by Eric Mootz on September 9, 2016
5 Essential Factors When Choosing Stone Pavers and Flagging for Your Yard
Whether you’re creating a patio, walkway, or garden path, stone pavers and flagging are a versatile—and beautiful—way to achieve the look you want for your yard. When it comes to landscaping, selecting the right pavers can be one of the most important decisions you’ll make. The living elements of your yard can be moved and changed easily, but a patio or walkway is an investment that is more difficult to change.
Here are the 5 essential factors to consider when choosing the perfect stone pavers and flagging for your project. While there are virtually limitless combinations of colors, shapes, and textures to pick from, thinking about these points will help you choose the material that is right for you.
Factor #1: Application
The first important factor when choosing stone pavers for hardscaping is the application—how are you planning on using the pavers or flagging? The type of project will influence the rest of the factors below. For example, the best stone paver choices for installing around a swimming pool may not be the same for creating a walkway. They type of project will dictate your options for material and style, so be sure to discuss your project with a stone supply expert before making any purchases.
Factor #2: Personal Style
As with all of the decisions surrounding your home, the pavers you choose for landscaping contribute to the overall character of your yard and house. That’s why it’s important to let your own personal style play a major role when you select your ideal pavers.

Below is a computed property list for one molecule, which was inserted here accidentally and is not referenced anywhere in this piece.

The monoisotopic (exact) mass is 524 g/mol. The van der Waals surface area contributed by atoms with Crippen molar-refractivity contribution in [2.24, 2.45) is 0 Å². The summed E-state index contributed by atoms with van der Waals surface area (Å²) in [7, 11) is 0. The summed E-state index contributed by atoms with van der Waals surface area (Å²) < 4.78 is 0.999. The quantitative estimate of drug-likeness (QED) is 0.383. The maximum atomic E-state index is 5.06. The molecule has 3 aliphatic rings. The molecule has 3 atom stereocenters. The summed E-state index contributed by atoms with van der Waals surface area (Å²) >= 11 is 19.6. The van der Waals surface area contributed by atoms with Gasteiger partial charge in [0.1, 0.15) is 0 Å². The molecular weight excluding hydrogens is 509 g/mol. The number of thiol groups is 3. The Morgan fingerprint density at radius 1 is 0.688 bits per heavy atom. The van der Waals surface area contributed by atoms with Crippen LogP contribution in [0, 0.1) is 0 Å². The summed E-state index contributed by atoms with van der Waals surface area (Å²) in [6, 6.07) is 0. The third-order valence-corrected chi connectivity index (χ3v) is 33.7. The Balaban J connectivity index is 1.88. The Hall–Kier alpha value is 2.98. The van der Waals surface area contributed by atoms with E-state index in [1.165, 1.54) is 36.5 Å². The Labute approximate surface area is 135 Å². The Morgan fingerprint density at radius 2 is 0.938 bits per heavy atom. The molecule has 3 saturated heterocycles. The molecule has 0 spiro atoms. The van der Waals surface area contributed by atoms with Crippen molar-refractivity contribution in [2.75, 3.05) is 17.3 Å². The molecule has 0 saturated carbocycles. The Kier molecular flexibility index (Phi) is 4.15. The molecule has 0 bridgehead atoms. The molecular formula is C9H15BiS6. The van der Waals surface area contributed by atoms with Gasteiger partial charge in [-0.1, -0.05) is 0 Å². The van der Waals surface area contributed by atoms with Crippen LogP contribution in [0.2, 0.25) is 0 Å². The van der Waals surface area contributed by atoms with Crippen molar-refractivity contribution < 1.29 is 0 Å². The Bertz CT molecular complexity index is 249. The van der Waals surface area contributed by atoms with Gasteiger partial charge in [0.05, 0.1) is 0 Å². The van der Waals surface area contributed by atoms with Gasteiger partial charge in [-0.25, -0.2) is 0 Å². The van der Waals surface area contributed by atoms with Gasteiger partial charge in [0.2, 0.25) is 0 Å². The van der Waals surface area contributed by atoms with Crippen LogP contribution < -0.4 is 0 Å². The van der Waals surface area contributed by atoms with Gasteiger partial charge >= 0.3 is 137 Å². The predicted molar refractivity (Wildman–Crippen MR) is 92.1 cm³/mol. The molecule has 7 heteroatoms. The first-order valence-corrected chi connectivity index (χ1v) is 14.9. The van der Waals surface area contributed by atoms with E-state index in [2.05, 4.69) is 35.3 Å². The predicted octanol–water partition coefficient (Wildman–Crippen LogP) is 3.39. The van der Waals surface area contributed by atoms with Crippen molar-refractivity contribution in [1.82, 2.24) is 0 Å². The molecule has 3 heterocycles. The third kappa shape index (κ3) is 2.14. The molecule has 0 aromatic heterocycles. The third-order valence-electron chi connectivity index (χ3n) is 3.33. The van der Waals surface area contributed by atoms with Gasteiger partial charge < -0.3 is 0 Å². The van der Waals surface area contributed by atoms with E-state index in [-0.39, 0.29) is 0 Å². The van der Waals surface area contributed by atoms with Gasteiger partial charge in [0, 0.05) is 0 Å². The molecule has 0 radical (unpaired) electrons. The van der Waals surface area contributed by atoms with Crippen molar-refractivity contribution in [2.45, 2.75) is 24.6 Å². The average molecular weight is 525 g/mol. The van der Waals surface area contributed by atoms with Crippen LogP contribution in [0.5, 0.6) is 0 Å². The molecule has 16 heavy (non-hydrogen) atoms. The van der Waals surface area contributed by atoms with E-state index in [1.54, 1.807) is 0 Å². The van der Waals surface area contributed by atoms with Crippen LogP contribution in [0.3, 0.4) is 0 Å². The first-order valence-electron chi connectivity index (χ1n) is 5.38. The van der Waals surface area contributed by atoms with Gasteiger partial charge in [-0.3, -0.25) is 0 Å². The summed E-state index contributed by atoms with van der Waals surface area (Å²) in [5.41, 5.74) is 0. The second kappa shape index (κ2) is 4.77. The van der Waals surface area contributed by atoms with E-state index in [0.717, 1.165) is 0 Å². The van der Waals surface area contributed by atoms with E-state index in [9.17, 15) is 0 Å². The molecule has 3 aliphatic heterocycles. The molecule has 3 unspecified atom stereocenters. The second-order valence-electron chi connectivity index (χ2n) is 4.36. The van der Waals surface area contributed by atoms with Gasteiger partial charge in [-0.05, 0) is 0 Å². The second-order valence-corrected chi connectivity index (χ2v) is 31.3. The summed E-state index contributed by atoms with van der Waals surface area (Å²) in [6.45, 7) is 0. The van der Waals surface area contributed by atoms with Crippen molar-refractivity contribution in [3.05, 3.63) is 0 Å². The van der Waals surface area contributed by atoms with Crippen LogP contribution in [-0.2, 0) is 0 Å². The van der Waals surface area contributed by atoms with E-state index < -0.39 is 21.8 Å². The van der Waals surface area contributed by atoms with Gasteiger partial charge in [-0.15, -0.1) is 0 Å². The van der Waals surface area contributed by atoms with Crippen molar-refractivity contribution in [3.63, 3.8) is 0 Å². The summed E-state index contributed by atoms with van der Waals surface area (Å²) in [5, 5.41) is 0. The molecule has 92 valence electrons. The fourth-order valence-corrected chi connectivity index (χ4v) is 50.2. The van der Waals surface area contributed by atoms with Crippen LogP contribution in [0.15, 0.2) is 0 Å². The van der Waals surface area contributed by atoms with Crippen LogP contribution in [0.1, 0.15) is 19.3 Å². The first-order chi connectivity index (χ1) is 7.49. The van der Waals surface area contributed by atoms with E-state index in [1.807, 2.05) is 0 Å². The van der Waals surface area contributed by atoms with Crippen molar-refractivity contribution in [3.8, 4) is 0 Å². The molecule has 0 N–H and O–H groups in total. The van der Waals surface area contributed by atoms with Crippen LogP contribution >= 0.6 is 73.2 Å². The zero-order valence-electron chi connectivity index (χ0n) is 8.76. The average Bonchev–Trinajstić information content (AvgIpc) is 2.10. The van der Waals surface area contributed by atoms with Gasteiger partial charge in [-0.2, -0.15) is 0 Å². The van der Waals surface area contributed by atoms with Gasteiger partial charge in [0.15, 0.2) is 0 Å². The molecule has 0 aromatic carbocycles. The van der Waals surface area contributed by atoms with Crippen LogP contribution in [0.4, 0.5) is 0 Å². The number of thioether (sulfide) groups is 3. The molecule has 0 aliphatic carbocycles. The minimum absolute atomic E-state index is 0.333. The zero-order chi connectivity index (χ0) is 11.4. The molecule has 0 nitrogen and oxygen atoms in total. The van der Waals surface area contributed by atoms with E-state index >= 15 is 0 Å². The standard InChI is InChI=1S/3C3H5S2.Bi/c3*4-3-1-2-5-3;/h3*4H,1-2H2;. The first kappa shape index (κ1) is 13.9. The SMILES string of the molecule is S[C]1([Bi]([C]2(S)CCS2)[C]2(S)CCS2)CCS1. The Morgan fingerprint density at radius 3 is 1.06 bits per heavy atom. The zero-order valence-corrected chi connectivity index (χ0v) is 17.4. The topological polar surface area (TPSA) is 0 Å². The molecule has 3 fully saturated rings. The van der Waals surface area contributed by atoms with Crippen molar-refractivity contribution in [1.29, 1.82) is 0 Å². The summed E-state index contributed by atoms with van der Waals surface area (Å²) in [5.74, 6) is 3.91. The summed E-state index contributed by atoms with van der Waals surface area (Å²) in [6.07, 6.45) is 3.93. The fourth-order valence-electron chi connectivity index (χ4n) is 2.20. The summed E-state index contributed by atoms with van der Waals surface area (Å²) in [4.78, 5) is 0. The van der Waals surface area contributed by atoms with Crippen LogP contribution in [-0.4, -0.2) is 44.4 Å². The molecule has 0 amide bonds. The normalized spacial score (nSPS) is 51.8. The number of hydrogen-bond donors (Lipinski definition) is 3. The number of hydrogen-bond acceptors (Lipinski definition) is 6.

Color, size, texture, shape, pattern—all of these factors create individual styles when it comes to stone pavers. For a clean, modern look, use pavers with similar tones to create a coordinated effect. Additionally, you can consider a multicolor blend that combines two or more colors in a single paver. Plus, don’t forget to consider your home’s architectural qualities when choosing a pattern for your pavers.
The options are endless when it comes to using stone pavers to highlight your personal style. Trying to create a certain look? Here are some ideas to get you started:
Factor #3: Durability
By choosing stone pavers, you’ve already made a selection for your landscape material that is highly durable. But depending on your location, overall durability may affect your options for material.
Some types of stone can be considered stronger or more durable than others, and, as a general rule, stone pavers are more suited to lower traffic applications since they are typically not as strong as some other manufactured options. Consult a stone supply expert before choosing a type of stone for your project to ensure that your idea will work for your application.
Factor #4: Budget
Cost is always a major factor for homeowners when making any decisions about home improvement projects. While many people would agree that they are much more aesthetically pleasing, natural stone pavers are typically one of the more expensive options available for landscape projects. However, contrary to popular belief, natural stone does not necessarily have to cost more than using a concrete equivalent—it depends on the type of stone you choose. Plus, stone pavers are an investment with a significantly long lifespan.
If budget is an issue, consider trying to buy your stone in late fall or early winter, when supplier discounts are likely at their most aggressive. And don’t forget to factor in the cost of installation if you’re not doing the labor yourself!
Factor #5: Upkeep
Stone pavers are relatively low-maintenance, but when choosing the right material, upkeep level is still a factor. When making your choice, you should consider the potential effects of weathering and corrosion on your pavers. However, doing some simple maintenance, cleaning and protecting on your stone pavers should help eliminate moss and weeds, and prevent your stones from accumulating dirt. Plus, natural stone tends to weather and wear more gradually than other common paver materials, and therefore may require less washing or sweeping.
One consideration that could affect the amount of maintenance you perform is color—a darker stone color may require less cleaning than a lighter stone color.